Beyond money, there’s another way to think about natural capital: our “ecological footprint.” By calculating how much natural capital we consume each year—and the ecosystems needed to maintain it—we see how much we’re pulling from nature’s bank account.

    Humanity now needs the equivalent of 1.7 Earths to sustain today’s global level of consumption, according to the New Economics Foundation, and that number keeps getting larger. It’s derived by dividing humanity’s total demand for ecological resources by how much of those resources the planet generates each year. While not a perfect number (there’s uncertainty in the methodology for calculating ecosystem degradation), the trend is unmistakable.

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  • Quartz Obsession — Natural capital — Card 6

    Mark your calendars, but do it in pencil: The symbolic day of the year when humanity “overshoots” the Earth’s carrying capacity is creeping steadily earlier. In 1970, “Earth Overshoot Day” was in late December. This year, it’s Aug. 22.

    To take into account all of 2020’s weirdness, this year’s calculation was a little different (and a little less grim). But that doesn’t mean you should celebrate—we’re on track to make up for it, and then some. Yay, humans.

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  • Quartz Obsession — Natural capital — Card 8

    1776: Adam Smith publishes The Wealth of Nations, connecting agriculture with an early concept of natural capital.

    1937: Simon Kuznets, an economist at the National Bureau of Economic Research, formulates gross domestic product (GDP) for the first time. Natural capital is unmentioned.

    1970: Human consumption begins to surpass Earth’s capacity to regenerate resources, according to the Global Footprint Network, which identifies the day that year when humans began to overshoot Earth’s biocapacity (Dec. 29).

    1973: E.F. Schumacher proposed the term “natural capital” in his book Small Is Beautiful to show how modern economists erroneously treat the depletion of natural capital stocks as income.

    1989: Ecological economist Herman Daly and theologian John Cobb develop the Index of Sustainable Economic Welfare (ISEW), a metric of welfare that includes natural capital. It forms the basis for the Genuine Progress Indicator (GPI) which assesses 26 variables related to economic, social, and environmental progress.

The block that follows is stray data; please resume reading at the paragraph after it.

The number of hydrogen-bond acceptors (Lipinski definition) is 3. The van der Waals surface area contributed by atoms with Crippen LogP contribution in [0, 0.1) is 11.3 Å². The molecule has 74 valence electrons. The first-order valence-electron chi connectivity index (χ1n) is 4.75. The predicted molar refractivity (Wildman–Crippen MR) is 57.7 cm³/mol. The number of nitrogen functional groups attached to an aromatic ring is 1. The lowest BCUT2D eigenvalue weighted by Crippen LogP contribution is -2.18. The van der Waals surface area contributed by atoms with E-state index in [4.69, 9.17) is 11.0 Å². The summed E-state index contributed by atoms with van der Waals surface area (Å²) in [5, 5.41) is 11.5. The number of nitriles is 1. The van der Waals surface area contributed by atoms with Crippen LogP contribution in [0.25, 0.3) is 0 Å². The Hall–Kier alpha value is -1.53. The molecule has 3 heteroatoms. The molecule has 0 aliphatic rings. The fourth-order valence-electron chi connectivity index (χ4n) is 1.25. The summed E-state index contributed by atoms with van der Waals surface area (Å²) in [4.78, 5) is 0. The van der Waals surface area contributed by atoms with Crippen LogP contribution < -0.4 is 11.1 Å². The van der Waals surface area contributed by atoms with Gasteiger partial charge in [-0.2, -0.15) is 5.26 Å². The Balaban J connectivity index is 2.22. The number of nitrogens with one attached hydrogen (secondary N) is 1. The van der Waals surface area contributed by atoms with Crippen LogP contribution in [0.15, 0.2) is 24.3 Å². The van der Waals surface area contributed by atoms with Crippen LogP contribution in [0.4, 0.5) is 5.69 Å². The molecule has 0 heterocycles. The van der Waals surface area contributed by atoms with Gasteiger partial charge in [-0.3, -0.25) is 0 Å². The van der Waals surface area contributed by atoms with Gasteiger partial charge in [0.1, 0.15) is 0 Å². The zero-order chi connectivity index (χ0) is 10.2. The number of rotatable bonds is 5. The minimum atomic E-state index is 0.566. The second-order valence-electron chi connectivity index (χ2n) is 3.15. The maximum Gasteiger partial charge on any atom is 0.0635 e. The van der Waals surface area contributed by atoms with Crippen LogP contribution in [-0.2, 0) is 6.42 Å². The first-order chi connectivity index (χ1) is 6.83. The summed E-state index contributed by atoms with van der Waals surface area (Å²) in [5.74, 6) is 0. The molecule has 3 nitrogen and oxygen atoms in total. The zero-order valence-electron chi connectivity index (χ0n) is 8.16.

1995: Maryland adopts the GPI. Vermont follows suit in 2012.

    2006: China creates a “green GDP” index for national economic output considering environmental factors. Accounting for environmental damage would have reduced China’s GDP by 3% in 2004.

    2012: Forty-three institutions, including the International Finance Corporation—the private arm of the World Bank—urge companies to reveal their dependence on natural capital and the damage they do to it in their annual statements. Ten African countries make the Gaborone Declaration for Sustainability, pledging to “incorporate the value of natural capital” into their policies and decision-making.

    2016: The Natural Capital Protocol is released for businesses to “identify, measure and value their direct and indirect impacts and dependencies on natural capital.”

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  • Quartz Obsession — Natural capital — Card 9

    “Industrial Capitalism…does not fully conform to its own accounting principles. It liquidates its capital and calls it income. It neglects to assign any value to the largest stocks of capital it employs—the natural resources and living systems, as well as the social and cultural systems that are the basis of human capital.”

    Natural Capitalism: Creating the Next Industrial Revolution, by Paul Hawken, Amory Lovins, and Hunter Lovins, published in 1999

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  • Quartz Obsession — Natural capital — Card 11

    Change has been something we’ve all had to accept lately, both with how we live and how we consume. How we work is forever altered, too, as office life adapts to our new reality.